One vampire had purple hair, the other a Mohawk.  Both were dressed in black with flowing, red-lined capes and metal-shod boots, each carried a single blood red carnation.

(The carnations, I later learned, had been liberated from a nearby cemetery).

“Hey, uh, whaa…” I asked intelligently.

My former wife, as usual, had the situation well under control and calmly informed me that they were a pair of my daughter’s friends from school.

“They’re into vampires,” she stated casually.

Into vampires…uh-huh.

I remember when high school kids were into surf boards and day-glo posters and black lights and Beatles haircuts and, from earlier generations, Elvis Presley and Hula Hoops – but vampires?

I turned to the two children of the night and, trying to appear casual, asked “Isn’t ait a little bright out here for you, sunlight and all?”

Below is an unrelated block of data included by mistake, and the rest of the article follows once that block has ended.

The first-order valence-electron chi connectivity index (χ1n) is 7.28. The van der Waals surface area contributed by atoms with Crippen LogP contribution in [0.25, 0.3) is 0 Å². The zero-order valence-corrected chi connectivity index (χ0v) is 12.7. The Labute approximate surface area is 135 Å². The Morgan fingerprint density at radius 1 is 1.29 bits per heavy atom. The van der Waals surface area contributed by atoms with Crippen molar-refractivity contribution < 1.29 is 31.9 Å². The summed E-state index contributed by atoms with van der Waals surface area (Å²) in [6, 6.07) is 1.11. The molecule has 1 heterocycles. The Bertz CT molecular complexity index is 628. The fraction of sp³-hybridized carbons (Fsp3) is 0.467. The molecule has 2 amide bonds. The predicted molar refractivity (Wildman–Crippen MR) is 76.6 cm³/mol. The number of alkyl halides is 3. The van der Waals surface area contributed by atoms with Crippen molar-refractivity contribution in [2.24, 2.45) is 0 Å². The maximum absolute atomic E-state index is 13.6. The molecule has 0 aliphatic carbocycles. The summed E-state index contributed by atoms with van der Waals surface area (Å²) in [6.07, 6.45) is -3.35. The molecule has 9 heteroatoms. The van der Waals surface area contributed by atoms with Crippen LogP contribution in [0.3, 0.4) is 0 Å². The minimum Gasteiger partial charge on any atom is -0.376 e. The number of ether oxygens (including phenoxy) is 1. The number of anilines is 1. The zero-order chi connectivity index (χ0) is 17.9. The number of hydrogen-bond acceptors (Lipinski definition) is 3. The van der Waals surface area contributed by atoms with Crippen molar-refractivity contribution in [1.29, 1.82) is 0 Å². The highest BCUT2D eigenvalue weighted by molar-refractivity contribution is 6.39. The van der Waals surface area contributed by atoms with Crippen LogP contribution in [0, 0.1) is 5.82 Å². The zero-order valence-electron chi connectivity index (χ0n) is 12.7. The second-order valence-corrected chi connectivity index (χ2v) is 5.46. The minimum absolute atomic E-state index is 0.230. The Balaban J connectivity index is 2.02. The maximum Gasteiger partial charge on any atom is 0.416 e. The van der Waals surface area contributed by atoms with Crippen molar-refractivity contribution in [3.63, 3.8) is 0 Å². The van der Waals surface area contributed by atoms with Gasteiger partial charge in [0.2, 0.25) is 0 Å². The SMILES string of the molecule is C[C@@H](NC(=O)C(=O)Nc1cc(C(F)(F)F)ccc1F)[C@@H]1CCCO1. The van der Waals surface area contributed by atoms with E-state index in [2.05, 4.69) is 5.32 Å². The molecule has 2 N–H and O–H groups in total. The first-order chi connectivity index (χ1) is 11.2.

Everybody knows vampires shrivel up and blow away in the presence of sunlight.

“Yeah,” one apprentice vampirette replied, flopping onto the porch.  “I’m dying.  You got a Coke or 7UP?”

Her companion giggled and I knew we were in for trouble.  Vampires who giggle are absolutely the worst kind.  Any vampire can manage an evil smile, a sinister sneer or a sardonic laugh, but the giggling ones are rare.

Things got a little more complicated when my ex-wife told me that one of the future neck biters was moving in with them for the summer.

Great, even I know the only way a vampire can enter one’s domicile is by invitation.  Good going, wife.  Have another Lone Star…

She’s going to have a great time when the Butte County Animal Control officers show up on her doorstep in response to a flurry of neighborhood complaints about bats.

Or when the police come by to ask if she knows anything about an 18th-century coach and four coal black horses rolling recklessly through Paradise’s streets after dark.

And how does she expect to handle the peasants with the torches and stakes and garlands of garlic storming the house just before sunset every night?

What if they run out of silver bullets at the hardware store, I asked her in exasperation.